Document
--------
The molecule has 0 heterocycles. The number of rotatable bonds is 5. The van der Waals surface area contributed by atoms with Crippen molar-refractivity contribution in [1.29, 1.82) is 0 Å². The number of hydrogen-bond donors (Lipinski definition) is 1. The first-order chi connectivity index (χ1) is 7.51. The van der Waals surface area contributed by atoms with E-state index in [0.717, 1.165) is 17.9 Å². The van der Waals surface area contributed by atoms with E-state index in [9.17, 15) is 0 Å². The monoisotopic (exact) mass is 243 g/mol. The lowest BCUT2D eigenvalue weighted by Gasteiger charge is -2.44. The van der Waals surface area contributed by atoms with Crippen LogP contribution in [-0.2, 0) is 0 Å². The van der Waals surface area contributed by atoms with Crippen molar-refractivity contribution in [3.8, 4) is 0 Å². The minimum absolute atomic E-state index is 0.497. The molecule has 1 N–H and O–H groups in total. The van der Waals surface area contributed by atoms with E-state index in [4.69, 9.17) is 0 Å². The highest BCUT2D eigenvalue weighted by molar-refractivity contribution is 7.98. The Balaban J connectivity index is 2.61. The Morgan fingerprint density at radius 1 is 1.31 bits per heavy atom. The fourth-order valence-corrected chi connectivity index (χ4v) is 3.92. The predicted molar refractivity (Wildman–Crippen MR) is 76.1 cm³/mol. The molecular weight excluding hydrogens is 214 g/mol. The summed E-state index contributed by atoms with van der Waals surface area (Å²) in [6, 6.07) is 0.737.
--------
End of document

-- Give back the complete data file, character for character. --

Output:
The molecule has 0 heterocycles. The number of rotatable bonds is 5. The van der Waals surface area contributed by atoms with Crippen molar-refractivity contribution in [1.29, 1.82) is 0 Å². The number of hydrogen-bond donors (Lipinski definition) is 1. The first-order chi connectivity index (χ1) is 7.51. The van der Waals surface area contributed by atoms with E-state index in [0.717, 1.165) is 17.9 Å². The van der Waals surface area contributed by atoms with E-state index in [9.17, 15) is 0 Å². The monoisotopic (exact) mass is 243 g/mol. The lowest BCUT2D eigenvalue weighted by Gasteiger charge is -2.44. The van der Waals surface area contributed by atoms with Crippen LogP contribution in [-0.2, 0) is 0 Å². The van der Waals surface area contributed by atoms with Crippen molar-refractivity contribution in [3.8, 4) is 0 Å². The minimum absolute atomic E-state index is 0.497. The molecule has 1 N–H and O–H groups in total. The van der Waals surface area contributed by atoms with E-state index in [4.69, 9.17) is 0 Å². The highest BCUT2D eigenvalue weighted by molar-refractivity contribution is 7.98. The Balaban J connectivity index is 2.61. The Morgan fingerprint density at radius 1 is 1.31 bits per heavy atom. The fourth-order valence-corrected chi connectivity index (χ4v) is 3.92. The predicted molar refractivity (Wildman–Crippen MR) is 76.1 cm³/mol. The molecular weight excluding hydrogens is 214 g/mol. The summed E-state index contributed by atoms with van der Waals surface area (Å²) in [6, 6.07) is 0.737.